Now, this all may seem spurious and counterintuitive to you. Fair enough. If you would like, I could furnish you with a short bibliography that supports much of what I contend. The authors are major anthropologists, scholars of religious studies, and political theorists. They are not kooks.

  15. Tony A.,

    Sure, no problem. For the creation of the religion/secular binary as a discourse that marginalizes Christianity, I would recommend primarily two authors: William T. Cavanaugh and Talal Asad. The former is easier to read for those who want a well-sourced and scholarly book that is still very accessible to the general public. Cavanaugh’s “The Myth of Religious Violence” deals more closely with this theme, but his “Migrations of the Holy” chronicles how in modern society the “sacred” or the “holy” migrates from the Church to the State.

    Asad’s work is foundational to much of Cavanaugh’s own writings. His perspective is that of an anthropologist. If you don’t mind a bit more of a challenge, the best source would be his “Genealogies of Religion.”

    Timothy Fitzgerald’s “The Ideology of Religious Studies” is another book you could look to that argues that the category of “religion” is meaningless and should be abandoned.

    There’s also some interesting literature by those who do not abandon the concept, but radically reorient it to include what we would think of secular political behavior. The classic example is Robert Bellah’s “Civil Religion in America.” It is dated and doesn’t really adequately grapple with what religion precisely is, but does an excellent job illustrating how Americans use language very similar to what one would call “religious” in secular discourse. It is relatively short and can be found online. Worth a quick read to jar one’s thinking on the subject.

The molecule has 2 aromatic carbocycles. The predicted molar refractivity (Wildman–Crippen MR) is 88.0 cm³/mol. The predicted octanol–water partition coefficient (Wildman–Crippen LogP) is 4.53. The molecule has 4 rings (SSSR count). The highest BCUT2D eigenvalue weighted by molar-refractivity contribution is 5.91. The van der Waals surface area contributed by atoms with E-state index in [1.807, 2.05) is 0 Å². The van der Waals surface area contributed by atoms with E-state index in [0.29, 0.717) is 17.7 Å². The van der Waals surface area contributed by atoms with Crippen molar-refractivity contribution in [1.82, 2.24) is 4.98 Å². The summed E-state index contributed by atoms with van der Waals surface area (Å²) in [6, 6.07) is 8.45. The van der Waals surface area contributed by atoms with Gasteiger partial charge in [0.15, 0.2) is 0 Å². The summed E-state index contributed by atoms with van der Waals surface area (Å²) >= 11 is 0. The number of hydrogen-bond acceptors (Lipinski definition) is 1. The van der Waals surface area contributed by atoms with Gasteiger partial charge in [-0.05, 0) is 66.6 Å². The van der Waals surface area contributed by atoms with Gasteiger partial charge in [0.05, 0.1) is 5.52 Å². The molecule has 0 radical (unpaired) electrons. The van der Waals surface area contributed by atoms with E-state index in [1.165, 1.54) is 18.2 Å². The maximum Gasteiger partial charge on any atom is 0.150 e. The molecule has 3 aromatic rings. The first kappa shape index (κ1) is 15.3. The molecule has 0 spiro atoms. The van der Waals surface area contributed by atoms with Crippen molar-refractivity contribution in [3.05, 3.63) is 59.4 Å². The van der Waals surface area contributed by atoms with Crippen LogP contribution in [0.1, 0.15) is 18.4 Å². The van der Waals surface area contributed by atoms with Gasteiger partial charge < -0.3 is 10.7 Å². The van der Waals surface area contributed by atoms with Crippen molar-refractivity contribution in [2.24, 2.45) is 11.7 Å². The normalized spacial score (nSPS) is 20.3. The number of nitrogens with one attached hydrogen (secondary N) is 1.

I would probably be remiss if I did not mention Daniel Dubuisson’s “The Western Construction of Religion: Myths, Knowledge, and Ideology.” He is a historian and anthropologist who abandons the idea of religion, but tries to create an alternative category, “cosmographic formations,” which are comprehensive views of the world. This would include not only Christianity and Islam, but Marxism, nationalism, liberalism, Platonism, etc. It is a good example of a functionalist approach.

    If you are interested in the political meaning of the Church, check out Cavanaugh’s “Migrations of the Holy” and Oliver O’Donovan’s “The Desire of the Nations: Rediscovering the Roots of Political Theology.” For an exploration of scripture on the topic, you could look into C. Kavin Rowe’s “World Upside Down: Reading Acts in the Graeco-Roman Age ” or Dieter Georgi’s “Theocracy in Paul’s Praxis and Theology.” I believe that N.T. Wright also has a forthcoming book on this very subject.